We delve into the comedic genius mind of one of Egypt's favourite YouTubers and find out what inspires his hilarious edits.
It wasn’t until recently that we started to see the genius edits of Egyptian YouTuber AlSadany. From spoofs to political satire and physical comedy Al-Saadani sure knows how to get a laugh... or twenty. We sit down with the man behind the famous Tawfeek Okasha and Cookie Monster Video, and Photoshop show to discuss his inspirations, hobbies and how to go viral.
How did you get started with your videos?
In 2012, Egypt was going through its first presidential election and social media was at an all time high following the January revolution. I was watching Tawfeek Okasha because, well who wasn’t? And I noticed that he was making weird, jerking moves. I decided to add Sesame Street puppets to the video and uploaded it, and it went viral. I wasn’t really sure how or why, but it led me to make a lot more videos, and there was no lack of material; I mean Okasha was on TV every night saying something ridiculous.
I later made more non-Okasha related videos that caught the attention of the media world and I started to receive offers from ELGTV for example, whom I learned a lot from about social media, I worked with them on a show called Photoshop which was later picked up by ONTV
How would you describe your videos?
I'm really not trying to have a message with what I am doing, they’re just a form of entertainment to make you laugh. But technically speaking, they’re spoofs, physical humour and some CGI.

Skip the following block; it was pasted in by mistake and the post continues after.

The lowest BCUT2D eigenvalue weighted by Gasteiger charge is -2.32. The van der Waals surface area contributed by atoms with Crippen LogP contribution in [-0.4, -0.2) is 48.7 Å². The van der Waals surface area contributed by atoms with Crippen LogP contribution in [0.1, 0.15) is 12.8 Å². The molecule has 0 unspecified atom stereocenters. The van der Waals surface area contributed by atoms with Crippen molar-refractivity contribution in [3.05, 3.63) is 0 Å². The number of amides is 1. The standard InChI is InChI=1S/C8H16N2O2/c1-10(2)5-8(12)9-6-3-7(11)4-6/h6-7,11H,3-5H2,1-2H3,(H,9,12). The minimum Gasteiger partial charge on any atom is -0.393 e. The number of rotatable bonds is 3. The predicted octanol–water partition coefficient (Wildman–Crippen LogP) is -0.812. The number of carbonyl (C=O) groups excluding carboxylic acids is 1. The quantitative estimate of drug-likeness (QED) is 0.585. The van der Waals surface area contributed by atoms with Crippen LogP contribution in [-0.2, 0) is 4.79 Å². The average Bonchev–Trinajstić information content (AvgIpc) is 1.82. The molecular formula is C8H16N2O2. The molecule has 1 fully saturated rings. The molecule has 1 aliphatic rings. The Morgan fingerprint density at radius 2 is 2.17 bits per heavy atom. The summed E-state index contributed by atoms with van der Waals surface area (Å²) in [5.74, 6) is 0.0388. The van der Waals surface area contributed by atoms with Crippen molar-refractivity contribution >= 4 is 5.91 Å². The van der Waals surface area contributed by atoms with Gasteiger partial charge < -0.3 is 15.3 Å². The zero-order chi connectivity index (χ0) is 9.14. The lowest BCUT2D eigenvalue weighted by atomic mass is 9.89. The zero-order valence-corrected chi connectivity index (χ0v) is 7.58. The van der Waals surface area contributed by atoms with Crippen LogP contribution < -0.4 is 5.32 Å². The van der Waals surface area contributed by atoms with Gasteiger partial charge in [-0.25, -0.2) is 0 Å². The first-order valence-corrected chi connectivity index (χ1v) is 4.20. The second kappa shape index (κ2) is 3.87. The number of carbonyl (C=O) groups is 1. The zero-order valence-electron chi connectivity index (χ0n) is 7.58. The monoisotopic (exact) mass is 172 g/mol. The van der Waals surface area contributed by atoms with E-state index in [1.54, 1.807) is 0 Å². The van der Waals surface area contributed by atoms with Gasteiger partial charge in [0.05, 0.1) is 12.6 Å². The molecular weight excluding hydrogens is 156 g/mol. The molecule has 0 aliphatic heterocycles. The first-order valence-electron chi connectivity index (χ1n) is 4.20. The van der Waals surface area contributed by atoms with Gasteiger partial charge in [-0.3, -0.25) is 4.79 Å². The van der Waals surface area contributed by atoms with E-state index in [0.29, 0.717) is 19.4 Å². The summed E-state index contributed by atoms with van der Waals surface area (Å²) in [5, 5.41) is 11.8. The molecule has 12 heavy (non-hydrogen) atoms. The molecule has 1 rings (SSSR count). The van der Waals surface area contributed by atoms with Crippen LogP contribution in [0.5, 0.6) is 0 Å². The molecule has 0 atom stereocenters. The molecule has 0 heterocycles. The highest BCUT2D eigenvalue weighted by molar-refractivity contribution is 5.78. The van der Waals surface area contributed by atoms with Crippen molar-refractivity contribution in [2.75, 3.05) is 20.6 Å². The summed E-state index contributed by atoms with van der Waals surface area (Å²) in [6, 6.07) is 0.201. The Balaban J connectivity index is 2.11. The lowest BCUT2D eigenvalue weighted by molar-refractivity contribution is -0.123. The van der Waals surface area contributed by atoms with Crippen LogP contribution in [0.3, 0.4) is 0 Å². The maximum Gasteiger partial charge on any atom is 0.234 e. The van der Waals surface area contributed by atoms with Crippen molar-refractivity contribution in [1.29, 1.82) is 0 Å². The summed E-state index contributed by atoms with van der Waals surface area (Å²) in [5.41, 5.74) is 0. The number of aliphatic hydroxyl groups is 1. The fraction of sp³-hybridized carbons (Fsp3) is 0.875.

What are you working on now, or what’s next for you?
I am really focused on my main career now, which is animation, and I am hoping that I play an integral part in the growing of the scene in Egypt. But I am also working on an online video game and cartoon episodes.
What are some of your other hobbies?
I like music a lot and I am particularly fond of classic rock circa late 60s/early 70s. I like anything from that era from The Beatles, to Dire Straits and everything in between.
What do you find inspiring, and how can you inspire future generations of Vloggers?
Well, I get mine from Ray Williams’ YouTube channel and Conan O’Brian has a lot of smart skits that are quite original. And as for future YouTubers, I just want to say keep the videos short, and don’t expect a reaction straight away. Be ready to hear negative and positive comments that belittle or praise without losing your focus and centre, and without it affecting your original point of view of your video.
Visit AlSadany's YouTube page and subscribe here if you're in need of a good chuckle fast.